On June 9, 2002, Charlton received treatment from Dr. Shah for bilateral leg swelling and right knee pain. T. 211. On August 27, 2002, Charlton returned with complaints of left knee pain which had persisted for several months. T. 149. Examination showed tenderness over the knee joint, x-rays were unremarkable, and Dr. Shah diagnosed Charlton with a possible medial meniscus tear. Id. at 149, 154. On September 21, 2002, Charlton underwent an MRI of his left knee which showed that his anterior and posterior cruciate ligaments were intact, a definite meniscal tear could not be identified, and fluid had built up in the knee confirming a possible injury.

T. 152. The impression was that further arthroscopy and therapeutic evaluations should be conducted. Id.

On October 1, 2002, Charlton was seen by orthopaedist Dr. Stewart for his continued left knee pain. T. 148. Dr. Stewart indicated that the MRI was inconclusive but that Charlton still suffered from pain, especially when walking and pivoting, which was consistent with a torn meniscus. Id. Dr. Stewart discussed surgery with Charlton and suggested he undergo a knee arthroscopy. Id. On October 17, 2002, Charlton signed the surgical consent forms, and underwent a physical examination which showed that, other than obesity and his injured left knee, his health was normal. T. 148.

On October 21, 2002, Charlton underwent another preoperative examination at Massena Memorial Hospital before his knee surgery. T. 86-92. The examination indicated that (1) he was obese, (2) he had normal vital signs, and (3) his chest x-ray showed scarring in his lungs but he was asymptomatic. T. 87-89, 92. The surgery was scheduled for November 6, 2002. T. 94, 148. On April 3, 2003, Charlton returned to the orthopaedic group seeing Dr. Bakirtzian for complaints of on-going left knee pain. T. 146. By then, Charlton had been scheduled for knee surgery three times and had cancelled all three but now wished to undergo surgery. Id. Charlton still experienced pain in his knee and was informed that he would be scheduled for surgery a final time, but that if he cancelled again, he would be required to seek treatment from a different orthopaedic group. Id. Twelve days later, Charlton's wife cancelled the surgery due to a family member's illness. Id.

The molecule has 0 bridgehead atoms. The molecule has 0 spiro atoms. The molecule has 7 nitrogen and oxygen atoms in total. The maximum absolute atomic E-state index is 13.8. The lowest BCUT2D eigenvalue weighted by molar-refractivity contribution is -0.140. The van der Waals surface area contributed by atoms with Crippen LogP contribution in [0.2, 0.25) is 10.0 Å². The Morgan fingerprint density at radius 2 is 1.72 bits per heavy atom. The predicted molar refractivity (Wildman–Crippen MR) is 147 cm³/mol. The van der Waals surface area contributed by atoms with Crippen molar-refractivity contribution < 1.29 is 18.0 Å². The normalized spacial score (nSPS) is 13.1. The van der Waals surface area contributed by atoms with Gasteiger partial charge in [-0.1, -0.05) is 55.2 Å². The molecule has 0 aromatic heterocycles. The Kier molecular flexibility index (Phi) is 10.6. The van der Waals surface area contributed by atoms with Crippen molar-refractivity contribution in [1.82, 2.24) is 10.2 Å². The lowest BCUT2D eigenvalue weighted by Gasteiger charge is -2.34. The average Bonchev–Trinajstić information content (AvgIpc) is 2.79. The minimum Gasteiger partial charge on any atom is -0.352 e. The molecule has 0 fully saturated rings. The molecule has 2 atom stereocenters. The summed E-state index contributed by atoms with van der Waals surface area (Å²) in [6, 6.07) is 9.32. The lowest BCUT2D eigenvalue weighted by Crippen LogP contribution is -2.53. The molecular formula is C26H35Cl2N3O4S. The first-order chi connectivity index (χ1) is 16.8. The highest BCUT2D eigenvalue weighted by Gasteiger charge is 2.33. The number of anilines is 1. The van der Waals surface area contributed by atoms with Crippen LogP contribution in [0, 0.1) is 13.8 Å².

On June 6, 2003, Charlton returned to Dr. Bakirtzian on a referral from Dr. Gupta at Massena Memorial. T. 146. On July 1, 2003, Charlton underwent a preoperative consultation at the hospital, subjectively stating that he generally felt good, had aches and pains and some numbness and tingling in extremities, exhibited good range of motion in his knee, and showed no signs of clubbing or swelling. T. 125; see generally T. 124-32. Surgery revealed no lateral meniscal tears but a "very small tear" in the medial compartment which was successfully debrided. T. 128.

On July 15, 2003, Dr. Bakirtzian found that Charlton was doing well, previous pain had dissipated, he had good quadricep strength, the knee had full mobility, and Charlton was finishing his therapy that week. T. 144. Ten days later, Charlton returned to the orthopaedist seeing Dr. Stewart complaining of left knee and right ankle pain. T. 144. Dr. Stewart noted full range of motion and strength in the left knee with no signs of significant pain and slight ankle pain which was improving. Dr. Stewart recommended that Charlton continue to increase his work and activities culminating in exercising for a mile. Id. On August 20, 2003, Dr. Stewart again found full range of motion in both the ankle and knee, full strength in the knee, and mild to moderate tenderness of the knee and ankle upon palpation. Id. Dr. Stewart recommended physical therapy for the right ankle and left knee. Id.